Disclaimer: The views expressed in this article are those of the author and do not necessarily reflect the views of the Economic Times – ET Edge Insights, its management, or its members

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The various advancements in computing prowess have take the world by storm in form of various technological innovations. Today, everything is connected and is at the heart of life, industry, and commerce: Everything from wearables, smartphones, automobiles, and IoT have led to a seamless connected reality. AI and analytics has become extremely important in our connected lives. However, the true potential of AI based advancements is likely to be unlocked with the advent of Neuromorphic chips.  Today, neuromorphic chips are very much a reality.

Neuromorphic chips are still in an early stage today and their purpose is to mimic the functioning of a human brain, its ability to learn and push more lower power chips with a great degree of efficiency.  Existing technologies like FPGA and ASIC apart from the CPU and GPU shall be complimented with neuromorphic computing. Today, we already find many mainstream chips exhibit certain neuromorphic capabilities.

Based on insights, let’s take a closer look at how neuromorphic chips are being used to solve some real world problems.

Neuromorphic chips to the rescue

In July 2020, the third annual International Conference on Neuromorphic chips was held. It was a three day event that had sessions from researchers around the world. The final paper was intriguing as it depicted how infection rates in vulnerable populations can be slowed down with the aid of neuromorphic computing.  The paper was titled, ‘Modelling Epidemic Spread with Spike-based Models’. Such models can play an instrumental role in forming pandemic responses, government policies, and healthcare policies to save lives. As many countries find themselves in the grip of a second pandemic, the need for such insights is more relevant than ever before.

Today, the most impactful advances in neuromorphic chips have been in R&D laboratories, government and academic fronts.  In 2020, the neuromorphic chips global market was estimated to be US $ 2.3 billion, as per business wire.  The market is set to reach $10.4 billion over a 8 year forecast period while growing at a CAGR of 24.2 %.

AI at the hardware level

With the conventional approach, manufacturers pack in smaller transistors in a tiny die space, coupled with caches, memory, and data pathways. Which is why, computing prowess in gadgets and mobile devices is limited due to the frugal power supply. For decades, chip manufacturers have been shrinking transistor sizes, we are 5 nm now and even 4 nm in some of the most advanced commercial nodes, to pack in more power. However, there are physics related limitations to this approach and you can only shrink transistors so much until you hit a wall. 3D chip stacking and EUV are some techniques used on the most advanced nodes.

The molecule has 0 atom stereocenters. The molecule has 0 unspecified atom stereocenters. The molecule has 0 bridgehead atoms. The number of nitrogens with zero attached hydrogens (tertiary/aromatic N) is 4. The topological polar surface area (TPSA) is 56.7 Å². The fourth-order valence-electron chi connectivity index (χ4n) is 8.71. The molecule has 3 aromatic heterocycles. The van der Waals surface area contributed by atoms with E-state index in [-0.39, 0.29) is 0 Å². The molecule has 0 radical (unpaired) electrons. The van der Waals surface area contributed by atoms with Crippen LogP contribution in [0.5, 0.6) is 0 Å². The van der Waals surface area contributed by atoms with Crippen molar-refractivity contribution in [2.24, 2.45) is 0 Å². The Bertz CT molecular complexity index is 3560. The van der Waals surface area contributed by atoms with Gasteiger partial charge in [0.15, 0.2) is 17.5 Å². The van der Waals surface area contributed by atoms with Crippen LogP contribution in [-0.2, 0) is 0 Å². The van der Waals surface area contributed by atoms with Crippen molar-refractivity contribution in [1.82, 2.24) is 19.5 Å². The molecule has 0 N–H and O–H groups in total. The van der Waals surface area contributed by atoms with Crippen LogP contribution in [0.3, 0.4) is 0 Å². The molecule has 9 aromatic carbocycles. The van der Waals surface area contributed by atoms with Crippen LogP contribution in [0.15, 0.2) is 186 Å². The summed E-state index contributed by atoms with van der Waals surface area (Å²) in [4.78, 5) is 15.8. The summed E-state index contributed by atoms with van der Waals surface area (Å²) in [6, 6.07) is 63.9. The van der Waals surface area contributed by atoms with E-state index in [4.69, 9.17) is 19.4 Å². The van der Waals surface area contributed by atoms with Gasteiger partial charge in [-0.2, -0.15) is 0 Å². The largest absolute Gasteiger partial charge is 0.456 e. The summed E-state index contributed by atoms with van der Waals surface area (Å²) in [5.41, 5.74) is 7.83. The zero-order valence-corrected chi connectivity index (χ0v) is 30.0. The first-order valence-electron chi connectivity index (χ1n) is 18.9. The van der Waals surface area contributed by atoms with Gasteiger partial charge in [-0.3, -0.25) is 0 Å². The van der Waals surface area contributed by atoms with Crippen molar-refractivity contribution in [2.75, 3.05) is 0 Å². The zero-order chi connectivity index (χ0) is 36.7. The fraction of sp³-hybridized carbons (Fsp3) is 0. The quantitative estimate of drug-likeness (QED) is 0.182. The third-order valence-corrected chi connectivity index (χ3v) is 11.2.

Neuromorphic chips have an engineering approach where computing resources are optimized better. It is very different from brute force approach of conventional chips.  The design approach of neuromorphic chips is built from ground up with a focus on AI and hardware-based machine learning. Neuromorphic chips can meet the superfast throughput inside chips required by AI applications. Much like the human mind, they can mimic how the brain processes information effectively from various auditory and visual stimuli. Like the human brain, they can adapt and learn based on changing images and sounds.  The human brain is known for its prowess in determining patters from noise and learning and neuromorphic chips excel in processing discrete, clear data.  In time, a neuromorphic computing approach shall be able to resolve problems that conventional computing cannot or it can solve specific problems with fewer resources.

The road ahead

Today, CPUs, GPUs, and FPGAs largely carry out neuromorphic computing work via deep learning systems.  However, such an approach isn’t optimal for neuromorphic computing.  Chips like Intel’s Loihi are ground-breaking as they have been built from ground-up for neuromorphic tasks and are significantly more efficient at these tasks than other approaches. The efficiency of neuromorphic chips will drive the edge computing initiatives of the future and impel a new generation of miniature devices that exhibit AI capabilities

– Lionel Alva

Disclaimer: The views expressed in this article are those of the author and do not necessarily reflect the views of the Economic Times – ET Edge Insights, its management, or its members

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